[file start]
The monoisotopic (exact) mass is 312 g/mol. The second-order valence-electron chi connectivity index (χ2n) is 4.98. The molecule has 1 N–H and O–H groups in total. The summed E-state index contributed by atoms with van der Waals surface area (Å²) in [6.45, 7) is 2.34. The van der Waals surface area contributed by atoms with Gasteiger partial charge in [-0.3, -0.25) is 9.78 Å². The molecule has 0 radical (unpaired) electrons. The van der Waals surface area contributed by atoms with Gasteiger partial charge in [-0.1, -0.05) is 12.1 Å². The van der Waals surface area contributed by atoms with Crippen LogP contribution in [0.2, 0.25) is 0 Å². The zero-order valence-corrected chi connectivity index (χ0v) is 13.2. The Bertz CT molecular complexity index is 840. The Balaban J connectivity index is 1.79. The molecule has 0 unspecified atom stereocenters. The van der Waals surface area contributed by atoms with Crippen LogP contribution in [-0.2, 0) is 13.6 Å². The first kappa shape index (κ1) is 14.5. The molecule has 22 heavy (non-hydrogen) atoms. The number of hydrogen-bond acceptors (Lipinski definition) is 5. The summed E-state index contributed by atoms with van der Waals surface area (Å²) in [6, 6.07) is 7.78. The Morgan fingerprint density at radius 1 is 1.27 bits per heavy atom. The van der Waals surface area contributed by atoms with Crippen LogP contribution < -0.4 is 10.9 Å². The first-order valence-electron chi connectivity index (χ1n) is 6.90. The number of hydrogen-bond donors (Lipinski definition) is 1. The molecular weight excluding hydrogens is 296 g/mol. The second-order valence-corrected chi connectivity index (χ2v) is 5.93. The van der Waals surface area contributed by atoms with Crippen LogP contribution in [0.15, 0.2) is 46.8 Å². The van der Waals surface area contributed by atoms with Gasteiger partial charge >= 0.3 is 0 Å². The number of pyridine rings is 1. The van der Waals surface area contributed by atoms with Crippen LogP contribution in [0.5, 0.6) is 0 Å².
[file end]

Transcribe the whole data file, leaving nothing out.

The monoisotopic (exact) mass is 312 g/mol. The second-order valence-electron chi connectivity index (χ2n) is 4.98. The molecule has 1 N–H and O–H groups in total. The summed E-state index contributed by atoms with van der Waals surface area (Å²) in [6.45, 7) is 2.34. The van der Waals surface area contributed by atoms with Gasteiger partial charge in [-0.3, -0.25) is 9.78 Å². The molecule has 0 radical (unpaired) electrons. The van der Waals surface area contributed by atoms with Gasteiger partial charge in [-0.1, -0.05) is 12.1 Å². The van der Waals surface area contributed by atoms with Crippen LogP contribution in [0.2, 0.25) is 0 Å². The zero-order valence-corrected chi connectivity index (χ0v) is 13.2. The Bertz CT molecular complexity index is 840. The Balaban J connectivity index is 1.79. The molecule has 0 unspecified atom stereocenters. The van der Waals surface area contributed by atoms with Crippen LogP contribution in [-0.2, 0) is 13.6 Å². The first kappa shape index (κ1) is 14.5. The molecule has 22 heavy (non-hydrogen) atoms. The number of hydrogen-bond acceptors (Lipinski definition) is 5. The summed E-state index contributed by atoms with van der Waals surface area (Å²) in [6, 6.07) is 7.78. The Morgan fingerprint density at radius 1 is 1.27 bits per heavy atom. The van der Waals surface area contributed by atoms with Crippen LogP contribution < -0.4 is 10.9 Å². The first-order valence-electron chi connectivity index (χ1n) is 6.90. The number of hydrogen-bond donors (Lipinski definition) is 1. The molecular weight excluding hydrogens is 296 g/mol. The second-order valence-corrected chi connectivity index (χ2v) is 5.93. The van der Waals surface area contributed by atoms with Crippen LogP contribution in [0.15, 0.2) is 46.8 Å². The van der Waals surface area contributed by atoms with Gasteiger partial charge >= 0.3 is 0 Å². The number of pyridine rings is 1. The van der Waals surface area contributed by atoms with Crippen LogP contribution in [0.5, 0.6) is 0 Å².